Understanding how to grip a golf club is a vital component of the golf swing.
You can trace back numerous problem faults and shots to the way depending on how you grip the clubSometimes it’s important to get back to the basics whether you are a pro or a learnerThis is to make sure that bad golf club gripping behavior isn’t creeping in.
A proper golf grip can boost your ball striking skills, make you consistent, fix your slice, and provide you an all-around nice golf game. Even if you are preparing for a 300-yard tee shot or getting ready for a two-foot putt, you must understand how to grip the club properly.
So, what’s the right way to do it?
Step 1: Start by Evaluating Your Current Grip
Unless you are an amateur or a seasoned pro with many years of experience, this is a good chance to boost some expertise to your golf game. The first thing here is thinking about your current grip, then admit that it’s not that perfect. How can you pick the club? Which style do you use to hold it? How are your fingers positioned on the club? Is it comfortable? Do you want to improve? Well. Get ready to learn.
Step 2: Check On the Grip Size
Clubs have rubberized grips on them with a standardized size. But that shouldn’t guarantee you that they are the best ones for you! There are many different sizes in the market. But for now, make sure you stick to the golf club that you have. Although if you find out that your current golf club is slicing or pulling consistently– despite adapting to the hold, buy new ones.
But before buying, please check on the shape and size of your hands. If you have short fingers and petite hands, be sure to buy smaller grips. If your hands look like a shovel, then check out on a larger grip.
Step 3: Hand Positioning
Now it’s time to hold the golf club then begin perfecting the handgrip. The best thing to do here is picking it up using your weaker hand.
After that, twist your hand over to help you see the two knuckles of your left hand. With that done, point over the ‘V’ shape that your thumb and the index finger have developed on your right shoulder.
As you do this, allow for approximately half an inch of the club to move out of the upper part of the grip.
Then make sure your left thumb is pointing downwards towards the right side of the shaft. Next, grip the club using your right hand. Ensure you place your right thumb on your left thumb. Furthermore, position the right thumb towards the left side of the club. Let it face downward.
If you find all this a bit hard and are not bold with your hand setting, don’t fret! There are numerous special molded grips sold that can solve the problem. They are designed in such a manner to direct you where your thumbs, fingers, and hands should be positioned.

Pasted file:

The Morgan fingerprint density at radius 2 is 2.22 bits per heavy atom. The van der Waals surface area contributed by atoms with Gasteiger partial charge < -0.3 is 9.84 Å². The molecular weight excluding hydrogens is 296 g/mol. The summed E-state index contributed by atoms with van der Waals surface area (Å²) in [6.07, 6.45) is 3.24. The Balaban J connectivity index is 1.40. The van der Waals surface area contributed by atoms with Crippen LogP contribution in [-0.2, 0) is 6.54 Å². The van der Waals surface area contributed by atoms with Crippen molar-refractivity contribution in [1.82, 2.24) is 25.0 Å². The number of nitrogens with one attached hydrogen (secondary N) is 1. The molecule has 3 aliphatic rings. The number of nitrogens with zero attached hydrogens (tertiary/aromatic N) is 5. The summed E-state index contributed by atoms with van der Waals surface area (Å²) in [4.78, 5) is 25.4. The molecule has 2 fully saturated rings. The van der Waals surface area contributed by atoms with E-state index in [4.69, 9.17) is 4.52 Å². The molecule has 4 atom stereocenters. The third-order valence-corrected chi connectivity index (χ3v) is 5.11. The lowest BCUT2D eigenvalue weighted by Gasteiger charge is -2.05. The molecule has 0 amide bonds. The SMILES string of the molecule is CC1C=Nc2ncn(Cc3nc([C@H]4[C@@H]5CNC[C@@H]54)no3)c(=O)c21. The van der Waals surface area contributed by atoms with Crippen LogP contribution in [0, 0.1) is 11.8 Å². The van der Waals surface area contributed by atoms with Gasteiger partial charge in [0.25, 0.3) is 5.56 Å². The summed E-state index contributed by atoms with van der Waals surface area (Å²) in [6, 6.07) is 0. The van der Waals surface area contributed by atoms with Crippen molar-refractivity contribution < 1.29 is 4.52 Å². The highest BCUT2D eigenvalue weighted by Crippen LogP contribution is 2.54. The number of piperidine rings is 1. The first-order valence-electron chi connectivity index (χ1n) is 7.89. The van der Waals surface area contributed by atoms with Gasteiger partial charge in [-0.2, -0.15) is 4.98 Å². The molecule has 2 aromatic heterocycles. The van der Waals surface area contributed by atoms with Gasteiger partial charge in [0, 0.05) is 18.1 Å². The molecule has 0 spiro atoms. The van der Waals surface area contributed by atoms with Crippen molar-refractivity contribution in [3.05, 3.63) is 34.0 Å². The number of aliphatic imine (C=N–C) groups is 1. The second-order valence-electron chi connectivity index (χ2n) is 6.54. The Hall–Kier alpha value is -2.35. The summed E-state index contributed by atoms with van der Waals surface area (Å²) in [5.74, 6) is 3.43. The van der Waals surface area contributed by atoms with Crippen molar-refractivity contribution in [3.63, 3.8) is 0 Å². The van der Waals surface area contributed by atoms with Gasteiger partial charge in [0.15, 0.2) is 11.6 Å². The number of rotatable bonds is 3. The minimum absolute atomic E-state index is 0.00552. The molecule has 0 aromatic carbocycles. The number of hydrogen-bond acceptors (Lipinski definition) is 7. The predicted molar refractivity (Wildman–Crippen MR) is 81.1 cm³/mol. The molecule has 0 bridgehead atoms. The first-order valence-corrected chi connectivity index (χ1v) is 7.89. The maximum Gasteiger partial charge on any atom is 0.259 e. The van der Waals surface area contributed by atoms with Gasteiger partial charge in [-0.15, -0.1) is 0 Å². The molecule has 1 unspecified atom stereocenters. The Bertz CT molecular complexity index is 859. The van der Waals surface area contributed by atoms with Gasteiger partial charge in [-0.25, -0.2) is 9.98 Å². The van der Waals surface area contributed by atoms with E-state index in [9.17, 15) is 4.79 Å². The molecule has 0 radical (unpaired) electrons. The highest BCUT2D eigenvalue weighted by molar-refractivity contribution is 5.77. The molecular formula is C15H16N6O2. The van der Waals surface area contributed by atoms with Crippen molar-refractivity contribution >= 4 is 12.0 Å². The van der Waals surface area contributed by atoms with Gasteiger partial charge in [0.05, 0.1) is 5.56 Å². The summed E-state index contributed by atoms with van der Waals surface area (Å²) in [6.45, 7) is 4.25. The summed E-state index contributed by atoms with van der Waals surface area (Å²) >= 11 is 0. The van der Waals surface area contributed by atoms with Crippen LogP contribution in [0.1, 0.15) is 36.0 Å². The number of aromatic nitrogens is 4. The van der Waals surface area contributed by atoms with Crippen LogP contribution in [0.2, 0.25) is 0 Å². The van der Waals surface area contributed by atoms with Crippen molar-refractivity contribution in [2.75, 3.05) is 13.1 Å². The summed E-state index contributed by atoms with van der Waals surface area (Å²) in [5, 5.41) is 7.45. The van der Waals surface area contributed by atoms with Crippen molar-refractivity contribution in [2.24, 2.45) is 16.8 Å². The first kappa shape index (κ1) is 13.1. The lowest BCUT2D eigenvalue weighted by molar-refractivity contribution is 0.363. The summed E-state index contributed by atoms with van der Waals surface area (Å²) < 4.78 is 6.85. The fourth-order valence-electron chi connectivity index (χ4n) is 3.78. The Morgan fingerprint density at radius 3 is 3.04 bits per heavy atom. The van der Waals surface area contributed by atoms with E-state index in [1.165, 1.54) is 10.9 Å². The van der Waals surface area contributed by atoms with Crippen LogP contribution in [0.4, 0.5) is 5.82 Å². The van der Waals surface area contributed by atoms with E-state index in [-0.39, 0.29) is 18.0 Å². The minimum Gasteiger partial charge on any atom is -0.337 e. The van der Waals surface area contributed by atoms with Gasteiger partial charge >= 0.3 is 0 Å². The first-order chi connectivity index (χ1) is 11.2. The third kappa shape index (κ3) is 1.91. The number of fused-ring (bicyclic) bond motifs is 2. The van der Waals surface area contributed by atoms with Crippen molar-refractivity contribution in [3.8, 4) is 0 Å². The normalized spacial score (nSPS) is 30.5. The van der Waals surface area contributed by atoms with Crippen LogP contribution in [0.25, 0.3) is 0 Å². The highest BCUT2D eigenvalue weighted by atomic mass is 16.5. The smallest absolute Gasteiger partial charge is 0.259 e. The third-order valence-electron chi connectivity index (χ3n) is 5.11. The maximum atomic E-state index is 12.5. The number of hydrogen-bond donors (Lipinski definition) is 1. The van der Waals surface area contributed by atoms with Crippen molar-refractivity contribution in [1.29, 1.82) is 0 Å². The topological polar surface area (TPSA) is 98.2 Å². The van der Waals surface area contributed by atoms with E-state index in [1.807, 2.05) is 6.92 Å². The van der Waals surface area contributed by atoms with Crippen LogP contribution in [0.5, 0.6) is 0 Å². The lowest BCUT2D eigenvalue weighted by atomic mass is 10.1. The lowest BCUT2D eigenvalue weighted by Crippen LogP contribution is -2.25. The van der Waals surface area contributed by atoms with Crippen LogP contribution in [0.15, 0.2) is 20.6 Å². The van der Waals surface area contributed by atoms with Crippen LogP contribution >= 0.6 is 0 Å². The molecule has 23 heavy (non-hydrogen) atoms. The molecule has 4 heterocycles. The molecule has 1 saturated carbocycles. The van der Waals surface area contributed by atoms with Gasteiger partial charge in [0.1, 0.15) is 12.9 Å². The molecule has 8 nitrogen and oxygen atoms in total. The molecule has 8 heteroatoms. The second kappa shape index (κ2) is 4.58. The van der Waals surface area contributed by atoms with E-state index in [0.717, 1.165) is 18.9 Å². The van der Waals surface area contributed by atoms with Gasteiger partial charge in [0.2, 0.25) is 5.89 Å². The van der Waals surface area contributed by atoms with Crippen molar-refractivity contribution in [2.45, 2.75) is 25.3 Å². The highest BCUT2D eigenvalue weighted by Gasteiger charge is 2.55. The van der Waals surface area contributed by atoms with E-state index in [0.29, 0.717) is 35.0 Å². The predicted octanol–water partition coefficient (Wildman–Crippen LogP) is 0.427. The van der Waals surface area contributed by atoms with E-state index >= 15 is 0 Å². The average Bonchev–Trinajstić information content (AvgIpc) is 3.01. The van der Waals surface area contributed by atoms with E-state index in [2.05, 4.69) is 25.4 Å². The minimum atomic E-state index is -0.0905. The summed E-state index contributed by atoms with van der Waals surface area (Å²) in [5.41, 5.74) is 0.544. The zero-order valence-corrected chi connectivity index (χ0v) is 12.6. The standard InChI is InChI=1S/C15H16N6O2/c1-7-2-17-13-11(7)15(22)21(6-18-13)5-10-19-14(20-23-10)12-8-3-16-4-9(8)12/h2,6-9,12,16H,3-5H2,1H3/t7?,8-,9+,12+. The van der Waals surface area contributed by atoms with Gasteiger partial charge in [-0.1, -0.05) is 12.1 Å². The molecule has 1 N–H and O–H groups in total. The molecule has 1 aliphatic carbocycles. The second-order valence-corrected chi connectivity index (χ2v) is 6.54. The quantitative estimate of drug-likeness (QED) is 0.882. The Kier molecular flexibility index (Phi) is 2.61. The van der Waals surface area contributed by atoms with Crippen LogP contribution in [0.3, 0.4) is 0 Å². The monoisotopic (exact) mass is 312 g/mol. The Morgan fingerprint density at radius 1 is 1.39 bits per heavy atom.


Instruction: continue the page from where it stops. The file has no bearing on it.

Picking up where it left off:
Step 4: Get A Sharpie
When going out for training, make sure you carry a sharpie inside your bag. In case you aren’t sure concerning how the club is placed on your left hand, there is a solution. Draw two lines on the glove at the right angles to assist you.
Doing this will help you understand the position of the club on your grip then provide you with some boost of assurance that you aren’t underestimating it.
Again you shouldn’t worry; you aren’t breaking any professional or clubhouse rules. Just mark the golf in this manner to help in boosting your grip.
Step 5: Overlapping Vs. Interlocking Golf Grip
This is the last piece in the puzzle of whether to link your hands with your fingers or not. Most players do this, and others don’t. However, linking fingers together facilitates a perfect wrist hinge with a more excellent solid overall grip. The “The Overlapping Grip” or ‘The Vardon Grip” is the most common type of finger linking.
Here, you link together by placing the pinky right finger between the middle finger on the left hand and the index finger. The remaining thing to do is aligning your left-hand thumb with the center of your right-hand palm.
Step 6: Check On Hand Pressure
You shouldn’t hold the golf club tightly that your knuckles turn white. You aren’t riding a coaster nor playing golf. Also, don’t make the grip too light when playing a shot as you may find yourself losing control over the golf club.
When you hold the club tightly when playing a shot, you can find yourself releasing the club heel on the ball rather than the face. Doing this will make you deliver poor strikes making you lose control with each club inside your bag.
Ensure your hands are holding the club firmly and softly and relax them. You can also waggle the club if you want. Doing that mostly helps in shaking off some tension on the arms and wrists.
That’s how to grip a golf club. The technique described here is ‘neutral’ grip. It’s the natural and most common way you can use to grip a golf club. It’s important to learn this way; then, later, after developing proficiency and confidence, you can learn all the other styles of gripping a golf club. From there, you’ll adapt and improve your game skills.